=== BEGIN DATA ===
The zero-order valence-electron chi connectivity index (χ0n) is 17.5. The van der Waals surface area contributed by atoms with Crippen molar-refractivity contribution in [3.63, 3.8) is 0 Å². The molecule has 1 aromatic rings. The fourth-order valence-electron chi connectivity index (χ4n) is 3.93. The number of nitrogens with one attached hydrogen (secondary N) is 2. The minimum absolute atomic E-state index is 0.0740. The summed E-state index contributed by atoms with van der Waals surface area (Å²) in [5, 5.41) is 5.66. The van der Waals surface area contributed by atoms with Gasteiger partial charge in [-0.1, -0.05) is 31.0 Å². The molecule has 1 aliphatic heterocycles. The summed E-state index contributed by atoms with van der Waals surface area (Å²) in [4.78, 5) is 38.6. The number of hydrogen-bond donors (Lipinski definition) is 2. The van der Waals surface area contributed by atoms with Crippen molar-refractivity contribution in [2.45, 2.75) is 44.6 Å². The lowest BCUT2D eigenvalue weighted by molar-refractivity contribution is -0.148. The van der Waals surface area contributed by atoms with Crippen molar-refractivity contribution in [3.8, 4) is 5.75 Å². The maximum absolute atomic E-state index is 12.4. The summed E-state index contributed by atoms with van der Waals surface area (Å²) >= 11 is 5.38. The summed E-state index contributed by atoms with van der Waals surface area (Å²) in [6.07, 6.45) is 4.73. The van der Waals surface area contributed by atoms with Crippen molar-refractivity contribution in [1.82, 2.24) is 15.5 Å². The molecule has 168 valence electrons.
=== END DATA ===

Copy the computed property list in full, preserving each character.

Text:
The zero-order valence-electron chi connectivity index (χ0n) is 17.5. The van der Waals surface area contributed by atoms with Crippen molar-refractivity contribution in [3.63, 3.8) is 0 Å². The molecule has 1 aromatic rings. The fourth-order valence-electron chi connectivity index (χ4n) is 3.93. The number of nitrogens with one attached hydrogen (secondary N) is 2. The minimum absolute atomic E-state index is 0.0740. The summed E-state index contributed by atoms with van der Waals surface area (Å²) in [5, 5.41) is 5.66. The van der Waals surface area contributed by atoms with Gasteiger partial charge in [-0.1, -0.05) is 31.0 Å². The molecule has 1 aliphatic heterocycles. The summed E-state index contributed by atoms with van der Waals surface area (Å²) in [4.78, 5) is 38.6. The number of hydrogen-bond donors (Lipinski definition) is 2. The van der Waals surface area contributed by atoms with Crippen molar-refractivity contribution in [2.45, 2.75) is 44.6 Å². The lowest BCUT2D eigenvalue weighted by molar-refractivity contribution is -0.148. The van der Waals surface area contributed by atoms with Crippen molar-refractivity contribution in [3.8, 4) is 5.75 Å². The maximum absolute atomic E-state index is 12.4. The summed E-state index contributed by atoms with van der Waals surface area (Å²) >= 11 is 5.38. The summed E-state index contributed by atoms with van der Waals surface area (Å²) in [6.07, 6.45) is 4.73. The van der Waals surface area contributed by atoms with Crippen molar-refractivity contribution in [1.82, 2.24) is 15.5 Å². The molecule has 168 valence electrons.